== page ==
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Military Health System Responds to COVID-19 With Innovation

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The Military Health System is working to develop medical products and discover new prevention techniques, tracing methods and other approaches in response to the COVID-19 pandemic, Federal News Network reported Monday.

Air Force Col. Todd Rasmussen, associate dean for research at the Uniformed Services University, said the MHS has found new uses for a registry designed to help with combat wounds, known as the Joint Trauma System.

“Almost immediately in 2020, when the MHS needed a go-to organization to begin to gather data on, of all things, not combat injuries, but of COVID positive patients,” Rasmussen said. “We went to the JPS because they had a registry that allowed us to, to look at and gather real world data sort of near real time data on these cases. They have a global network of performance improvement and care Improvement where we discuss care and how to best diagnose and treat patients with COVID.”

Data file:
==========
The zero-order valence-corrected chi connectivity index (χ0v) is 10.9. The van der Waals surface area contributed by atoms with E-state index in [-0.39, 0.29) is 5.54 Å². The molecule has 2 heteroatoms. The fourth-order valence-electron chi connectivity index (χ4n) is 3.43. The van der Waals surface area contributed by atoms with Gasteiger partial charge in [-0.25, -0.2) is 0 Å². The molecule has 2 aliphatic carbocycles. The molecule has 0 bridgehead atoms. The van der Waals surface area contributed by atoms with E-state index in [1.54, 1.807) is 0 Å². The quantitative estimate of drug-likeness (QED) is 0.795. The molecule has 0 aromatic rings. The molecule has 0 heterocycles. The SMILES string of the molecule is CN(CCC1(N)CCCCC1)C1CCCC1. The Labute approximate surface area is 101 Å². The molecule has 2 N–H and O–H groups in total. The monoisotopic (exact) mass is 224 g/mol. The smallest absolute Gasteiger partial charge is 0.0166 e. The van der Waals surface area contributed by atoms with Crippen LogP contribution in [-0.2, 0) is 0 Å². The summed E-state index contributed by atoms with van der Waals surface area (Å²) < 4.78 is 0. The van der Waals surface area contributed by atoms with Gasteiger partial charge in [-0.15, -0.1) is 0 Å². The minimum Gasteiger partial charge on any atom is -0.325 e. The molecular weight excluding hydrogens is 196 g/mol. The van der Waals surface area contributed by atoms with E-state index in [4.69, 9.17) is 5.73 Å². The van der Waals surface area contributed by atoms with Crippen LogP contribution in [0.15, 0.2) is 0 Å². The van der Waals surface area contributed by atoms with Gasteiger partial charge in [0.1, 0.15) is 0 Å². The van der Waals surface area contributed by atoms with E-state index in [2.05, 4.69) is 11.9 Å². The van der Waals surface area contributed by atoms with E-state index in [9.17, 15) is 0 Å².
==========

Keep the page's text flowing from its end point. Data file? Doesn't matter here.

Another innovation the military put to use during the pandemic is the Food and Drug Administration-approved COVID-19 Airway Management Isolation Chamber or CAMIC, a personal protective equipment designed to reduce airborne particles using a negative pressure vacuum.

“In mid-March, after some brainstorming, we came up with a simple device, the CAMIC, which was a low cost, $15, and easy to build with materials very ubiquitous to every healthcare system and community,” said Dr. Steven Hong, assistant professor of surgery at the Uniformed Services University.